When you dream that you are the Lara Croft and Indiana Jones of your own adventures, it can be action packed and thrilling; but when you dream that you are in a car or plane crash, the dream can feel rather different.
The traditional interpretation of dreams involving accidents of any kind is that we are receiving some kind of warning to be on our guard against possible danger or hidden aggression, either our own or others’. From a psychologist’s point of view, such dreams may highlight anxieties to do with safety or fear of taking responsibility. Spiritual interpretations of such dreams suggest the need for some kind of intervention from an authoritative source.
According to Freud, accidents in dreams, like slips of the tongue in waking life, are not accidents but dream events with a meaning that can help us to unravel the often incomprehensible maneuvers of our unconscious mind. For Jung, accident dreams, as well as offering insights into our unconscious thought processes, can provide a reaction to a traumatic experience or the fear of it. For example, if you were in a car accident or are anxious about having one, you may dream of being involved in one. People who suffered great trauma, such as rape victims or war veterans, may have nightmares that are exactly like, or very similar to, actual life events.
The most commonly accepted theory is that accident dreams show how your unconscious has noticed things that you may not have noticed in waking life. They are both a reminder and a possible warning. You may, for example, dream of a teenager being knocked down on a busy street outside a petrol station, only to read a few weeks later that a teenager has been seriously injured in just this way. The most likely explanation is that you have unconsciously noticed how dangerous the crossing was, having read somewhere about the growing number of teenagers killed on the roads due to the use of mobile telephones, and without realizing it, you have observed that an accident was highly likely. These kinds of subtle clues and subliminal suggestions are around us every day.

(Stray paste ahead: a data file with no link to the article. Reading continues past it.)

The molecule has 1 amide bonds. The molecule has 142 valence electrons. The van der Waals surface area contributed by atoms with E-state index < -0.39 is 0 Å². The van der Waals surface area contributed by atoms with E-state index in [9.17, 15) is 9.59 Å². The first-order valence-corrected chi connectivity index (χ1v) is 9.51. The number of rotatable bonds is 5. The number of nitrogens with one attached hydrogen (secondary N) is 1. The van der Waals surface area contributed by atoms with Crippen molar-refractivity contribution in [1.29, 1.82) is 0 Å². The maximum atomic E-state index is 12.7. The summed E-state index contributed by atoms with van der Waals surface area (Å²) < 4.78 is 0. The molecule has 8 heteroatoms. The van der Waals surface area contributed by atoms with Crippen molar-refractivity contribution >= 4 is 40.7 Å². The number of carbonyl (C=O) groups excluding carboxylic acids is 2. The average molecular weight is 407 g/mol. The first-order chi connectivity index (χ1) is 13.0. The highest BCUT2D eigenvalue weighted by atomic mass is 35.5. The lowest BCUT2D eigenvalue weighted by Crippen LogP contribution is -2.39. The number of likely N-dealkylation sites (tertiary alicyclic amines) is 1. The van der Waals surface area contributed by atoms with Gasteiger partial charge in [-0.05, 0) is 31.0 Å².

Adventure dreams can be a reflection of your waking life, which may have become more adventurous recently, but it could also suggest the need to experiment, physically, emotionally and spiritually.
The Jungian archetype of the hero, starting out on his adventure and battling adversity in order to learn, mature and grow, dominates the interpretation of adventure-themed dreams. Adventure dreams urge the dreamer to take on new challenges or seek out aspects of themselves or talents that remain hidden in waking life. They point the way towards a new understanding, and the discovery of inner strength and creativity that can empower the dreamer.
Finally, activities or actions within dreams are often concerned with hidden motivations and agendas, and, interpreted within the context of your mood and emotions within the dream, are particularly important. The psychological meaning is that action needs to transfer from dreams to waking life in order for progress to be made. Symbolically the action can give an indication of the dreamer’s spiritual progress.
Typically, activities in dreams are associated with moving forward or making progress in waking life. They reflect how well you are doing in your quest to achieve your ambitions. Do you need to move on? Take another route? Speed up or slow down? That’s why it is particularly helpful to take note of the details in your dream. What was the goal you were running, walking, climbing or swimming towards? Did you feel exhausted or were you in peak form? Were you competing against anyone? Did you reach your destination or achieve your goal? Did you feel satisfied or disappointed? The answers to these questions will help you assess your progress and identify any obstacles or attitudes that may be holding you back.... The Element Encyclopedia